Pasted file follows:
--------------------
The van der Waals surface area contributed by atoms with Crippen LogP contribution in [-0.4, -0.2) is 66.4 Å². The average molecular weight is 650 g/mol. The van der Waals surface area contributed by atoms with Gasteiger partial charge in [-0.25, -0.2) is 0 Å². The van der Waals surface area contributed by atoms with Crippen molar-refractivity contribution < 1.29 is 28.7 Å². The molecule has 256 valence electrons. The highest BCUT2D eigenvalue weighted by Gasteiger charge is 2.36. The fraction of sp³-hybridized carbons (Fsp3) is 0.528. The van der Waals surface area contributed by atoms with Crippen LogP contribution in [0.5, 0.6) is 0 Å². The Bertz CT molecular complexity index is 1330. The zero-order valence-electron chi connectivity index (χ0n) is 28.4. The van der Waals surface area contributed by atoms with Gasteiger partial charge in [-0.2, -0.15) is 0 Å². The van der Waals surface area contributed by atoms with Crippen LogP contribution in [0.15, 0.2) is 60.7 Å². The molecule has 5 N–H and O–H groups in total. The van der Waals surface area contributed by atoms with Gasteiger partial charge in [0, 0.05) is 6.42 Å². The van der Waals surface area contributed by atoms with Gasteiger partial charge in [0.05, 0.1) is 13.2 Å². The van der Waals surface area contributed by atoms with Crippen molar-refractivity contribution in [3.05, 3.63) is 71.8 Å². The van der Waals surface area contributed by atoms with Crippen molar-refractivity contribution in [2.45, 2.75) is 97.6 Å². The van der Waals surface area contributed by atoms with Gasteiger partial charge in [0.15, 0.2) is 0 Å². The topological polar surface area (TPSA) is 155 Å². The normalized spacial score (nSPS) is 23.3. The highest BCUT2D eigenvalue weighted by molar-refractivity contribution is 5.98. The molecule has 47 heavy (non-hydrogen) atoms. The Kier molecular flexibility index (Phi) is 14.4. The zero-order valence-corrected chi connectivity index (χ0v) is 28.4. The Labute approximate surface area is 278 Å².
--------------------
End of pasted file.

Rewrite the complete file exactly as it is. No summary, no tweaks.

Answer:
The van der Waals surface area contributed by atoms with Crippen LogP contribution in [-0.4, -0.2) is 66.4 Å². The average molecular weight is 650 g/mol. The van der Waals surface area contributed by atoms with Gasteiger partial charge in [-0.25, -0.2) is 0 Å². The van der Waals surface area contributed by atoms with Crippen molar-refractivity contribution < 1.29 is 28.7 Å². The molecule has 256 valence electrons. The highest BCUT2D eigenvalue weighted by Gasteiger charge is 2.36. The fraction of sp³-hybridized carbons (Fsp3) is 0.528. The van der Waals surface area contributed by atoms with Crippen LogP contribution in [0.5, 0.6) is 0 Å². The Bertz CT molecular complexity index is 1330. The zero-order valence-electron chi connectivity index (χ0n) is 28.4. The van der Waals surface area contributed by atoms with Gasteiger partial charge in [-0.2, -0.15) is 0 Å². The van der Waals surface area contributed by atoms with Crippen LogP contribution in [0.15, 0.2) is 60.7 Å². The molecule has 5 N–H and O–H groups in total. The van der Waals surface area contributed by atoms with Gasteiger partial charge in [0, 0.05) is 6.42 Å². The van der Waals surface area contributed by atoms with Gasteiger partial charge in [0.05, 0.1) is 13.2 Å². The van der Waals surface area contributed by atoms with Crippen molar-refractivity contribution in [3.05, 3.63) is 71.8 Å². The van der Waals surface area contributed by atoms with Crippen molar-refractivity contribution in [2.45, 2.75) is 97.6 Å². The van der Waals surface area contributed by atoms with Gasteiger partial charge in [0.15, 0.2) is 0 Å². The topological polar surface area (TPSA) is 155 Å². The normalized spacial score (nSPS) is 23.3. The highest BCUT2D eigenvalue weighted by molar-refractivity contribution is 5.98. The molecule has 47 heavy (non-hydrogen) atoms. The Kier molecular flexibility index (Phi) is 14.4. The zero-order valence-corrected chi connectivity index (χ0v) is 28.4. The Labute approximate surface area is 278 Å².